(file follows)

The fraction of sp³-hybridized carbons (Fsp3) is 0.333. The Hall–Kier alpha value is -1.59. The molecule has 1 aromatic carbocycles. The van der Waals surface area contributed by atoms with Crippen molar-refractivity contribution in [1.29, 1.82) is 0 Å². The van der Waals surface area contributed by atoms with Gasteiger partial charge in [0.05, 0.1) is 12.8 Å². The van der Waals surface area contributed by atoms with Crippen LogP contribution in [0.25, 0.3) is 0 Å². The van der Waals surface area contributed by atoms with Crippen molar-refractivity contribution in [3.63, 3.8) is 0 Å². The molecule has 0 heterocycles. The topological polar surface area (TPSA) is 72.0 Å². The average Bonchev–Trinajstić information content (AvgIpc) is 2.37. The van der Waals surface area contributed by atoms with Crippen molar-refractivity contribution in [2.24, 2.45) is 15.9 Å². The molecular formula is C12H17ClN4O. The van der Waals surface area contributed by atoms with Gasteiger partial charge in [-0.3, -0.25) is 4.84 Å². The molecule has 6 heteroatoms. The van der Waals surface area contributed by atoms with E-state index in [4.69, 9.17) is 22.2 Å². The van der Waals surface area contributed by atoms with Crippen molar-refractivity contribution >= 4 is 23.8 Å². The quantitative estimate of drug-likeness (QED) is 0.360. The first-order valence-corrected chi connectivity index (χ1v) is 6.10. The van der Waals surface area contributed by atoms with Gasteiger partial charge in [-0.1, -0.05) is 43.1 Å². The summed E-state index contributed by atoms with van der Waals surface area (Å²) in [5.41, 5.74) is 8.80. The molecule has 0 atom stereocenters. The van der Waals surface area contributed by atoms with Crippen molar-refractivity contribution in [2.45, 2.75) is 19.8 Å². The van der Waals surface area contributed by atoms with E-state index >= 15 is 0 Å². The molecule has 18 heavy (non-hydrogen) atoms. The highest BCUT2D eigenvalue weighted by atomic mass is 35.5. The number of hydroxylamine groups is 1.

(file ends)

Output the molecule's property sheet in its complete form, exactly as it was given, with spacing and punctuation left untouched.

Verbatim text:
The fraction of sp³-hybridized carbons (Fsp3) is 0.333. The Hall–Kier alpha value is -1.59. The molecule has 1 aromatic carbocycles. The van der Waals surface area contributed by atoms with Crippen molar-refractivity contribution in [1.29, 1.82) is 0 Å². The van der Waals surface area contributed by atoms with Gasteiger partial charge in [0.05, 0.1) is 12.8 Å². The van der Waals surface area contributed by atoms with Crippen LogP contribution in [0.25, 0.3) is 0 Å². The van der Waals surface area contributed by atoms with Crippen molar-refractivity contribution in [3.63, 3.8) is 0 Å². The molecule has 0 heterocycles. The topological polar surface area (TPSA) is 72.0 Å². The average Bonchev–Trinajstić information content (AvgIpc) is 2.37. The van der Waals surface area contributed by atoms with Crippen molar-refractivity contribution in [2.24, 2.45) is 15.9 Å². The molecular formula is C12H17ClN4O. The van der Waals surface area contributed by atoms with Gasteiger partial charge in [-0.3, -0.25) is 4.84 Å². The molecule has 6 heteroatoms. The van der Waals surface area contributed by atoms with E-state index in [4.69, 9.17) is 22.2 Å². The van der Waals surface area contributed by atoms with Crippen molar-refractivity contribution >= 4 is 23.8 Å². The quantitative estimate of drug-likeness (QED) is 0.360. The first-order valence-corrected chi connectivity index (χ1v) is 6.10. The van der Waals surface area contributed by atoms with Gasteiger partial charge in [-0.1, -0.05) is 43.1 Å². The summed E-state index contributed by atoms with van der Waals surface area (Å²) in [5.41, 5.74) is 8.80. The molecule has 0 atom stereocenters. The van der Waals surface area contributed by atoms with Crippen molar-refractivity contribution in [2.45, 2.75) is 19.8 Å². The van der Waals surface area contributed by atoms with E-state index >= 15 is 0 Å². The molecule has 18 heavy (non-hydrogen) atoms. The highest BCUT2D eigenvalue weighted by atomic mass is 35.5. The number of hydroxylamine groups is 1.